Nigeria recently issued a standard for social responsibility practices, helping businesses streamline Corporate Citizenship efforts. This announcement heralds a movement toward global adoption of common standards to guide the development of best practices in CSR.
The news bolsters the expanding agenda of shared value in all economies of the world. This strong and visible endorsement of Corporate Citizenship and CSR reminds us that while progress is made, much remains to be accomplished.
We are reaching new plateaus of achievement. The buoyancy of global commerce, social justice and economic stability have returned to many regions of the world, contrasting with persistent threats of financial Armageddon, the civil discord of the Arab Spring and years of economic anemia. We are facing a dawn of renewed optimism.
Global markets are cresting above historical highs and consumer confidence rises with determination and perseverance. This is the bright and hopeful context for the next chapters of growth and global prosperity. It was also the context of the Interbrand Corporate Citizenship Summit conducted at the Harvard Club earlier this summer and attended by an audience and participants passionate about sustaining the recent momentum of progress.
The theme of this year’s conference examined the lessons and actions we can take to create greater equilibrium between the forces of financial prosperity and the pressing need for greater social equality. The gap that divides the consequences of capital achievement and the plight of social inequity invites a wide range of interested leaders that are bound by a common desire to leave the world a better place than we found it. In the quest to better understand the barriers to sustainable progress in achieving expanded social good, we assembled a diverse collection of high performers in the private sector, NGOs and not-for-profits to share and teach the lessons they’ve learned in increasing the impact of Corporate Citizenship.
Looking back on the conference, six key insights emerged. Listed here, we can all apply these in our daily quest to walk the talk of citizenship in the organizations we run and the lives that we live.
Action lags rhetoric
The plethora of headlines touting the increased evidence of commitment to Corporate Citizenship broadcast strong advocacy for change. In corporate boardrooms, in consumer attitudinal studies and shareholder communications the fervor for change is growing. However, actual behaviors do not always match stated intensions. A closer more acute examination must be initiated to better understand this persistent gap between intentions and actions. We still have far to go to close the gap.
Storytelling meets strategy
The investment, the tools and the resources being deployed to measure the impact of Corporate Citizenship on the performance of businesses is growing progressively. Integrated reporting, fund rankings, product reputations and NPS all support the relevancy of CSR and citizenship. The poignancy of the data demands the potency of an effective narrative. The imagination of the marketplace will and does respond to powerful storytelling, which will grow in importance and grow in presence as brands and organizations commit to greater visibility and greater support of the brand message.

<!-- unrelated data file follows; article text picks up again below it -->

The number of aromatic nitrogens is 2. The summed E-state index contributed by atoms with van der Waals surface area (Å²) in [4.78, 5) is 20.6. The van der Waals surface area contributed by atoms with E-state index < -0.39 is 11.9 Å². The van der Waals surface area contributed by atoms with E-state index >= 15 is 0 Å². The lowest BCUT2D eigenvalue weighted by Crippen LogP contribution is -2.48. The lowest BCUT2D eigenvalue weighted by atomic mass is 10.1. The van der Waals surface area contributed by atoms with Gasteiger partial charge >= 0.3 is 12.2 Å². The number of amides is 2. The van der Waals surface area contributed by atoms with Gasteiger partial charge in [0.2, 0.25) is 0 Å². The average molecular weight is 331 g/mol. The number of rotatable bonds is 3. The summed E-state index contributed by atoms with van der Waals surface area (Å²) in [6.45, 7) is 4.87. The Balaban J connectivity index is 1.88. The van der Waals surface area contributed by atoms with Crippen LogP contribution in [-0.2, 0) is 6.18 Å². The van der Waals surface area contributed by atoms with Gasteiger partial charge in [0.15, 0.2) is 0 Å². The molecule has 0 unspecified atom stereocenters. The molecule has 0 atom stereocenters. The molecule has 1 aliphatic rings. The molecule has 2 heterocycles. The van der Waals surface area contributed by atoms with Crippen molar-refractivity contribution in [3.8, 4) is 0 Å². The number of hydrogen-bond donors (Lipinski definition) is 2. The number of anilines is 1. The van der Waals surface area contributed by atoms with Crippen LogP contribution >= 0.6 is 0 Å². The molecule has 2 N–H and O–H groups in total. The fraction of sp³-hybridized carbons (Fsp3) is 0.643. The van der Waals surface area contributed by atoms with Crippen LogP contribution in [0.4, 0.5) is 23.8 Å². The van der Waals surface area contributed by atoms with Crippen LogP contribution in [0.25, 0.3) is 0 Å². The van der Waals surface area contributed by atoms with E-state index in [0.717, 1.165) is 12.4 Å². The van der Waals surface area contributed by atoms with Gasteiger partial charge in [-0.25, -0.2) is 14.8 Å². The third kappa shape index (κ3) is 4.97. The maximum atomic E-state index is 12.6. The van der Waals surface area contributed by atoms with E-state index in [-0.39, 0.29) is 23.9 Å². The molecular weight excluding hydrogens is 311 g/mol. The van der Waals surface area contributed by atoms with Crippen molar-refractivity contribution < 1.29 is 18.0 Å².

Effective change comes from the unique alchemy of unexpected ingredients. No longer is it deemed sufficient to “go it alone” when brands leverage their reputation, their equity and their customer loyalty to solve a social challenge. It is often NGOs and not-for-profits who are the arms and legs of for-profit brands creating sustainable and differentiated change. The social integrity of the NGO and the commercial integrity of for-profit brands bond critical factors that in combination drive new perceptions and invites new behaviors. Success is finding the balance of skills, brands and structures to unleash good intentions with powerful actions.
Behavioral change is science not chance
The contribution of behavioral science to the strategy of Corporate Citizenship is more pressing than ever. We’re riding a wave of popular consent for Corporate Citizenship, but a gap of commitment persists. Adopting behavioral change is no small task. We are creatures of habit, and our social, political and economic past greatly influences our future behavior. Academia has made significant contributions to the science of behavioral change and we must all become students of resident knowledge before we can be teachers.
Authenticity is key
We live an age when cynicism often fuels the dialogue around brands and hypocrisy is quickly exposed. The lack of trust for financial institutions and political platforms raises consumer perceptions of fraud. Being authentic, knowing what it means to be authentic and finding partners, causes and actions that are true to your core invites success. Any deviation is quickly detected, and consumers will make their voices heard and shift loyalty in a world where choice is abundant.
Perception is reality
The consumer owns your brand. The power of self-determination has moved from the maker to the user in our world of access and transparency. How a brand behaves, how a brand speaks and how a brand engages the public forms a perception that defines the brand’s reality. As a consequence, it’s a paramount responsibility and the owner’s obligation to insure that the gap between performance and reputation is razor thin. Reputation exceeding performance will invite hyperbole, which in the world of sustainability is green washing. Conversely, good performance under-valued because of a weak reputation belies the potency and relevancy of the good the brand is actually delivering.
Tom Zara is the Global Practice Leader for Corporate Citizenship.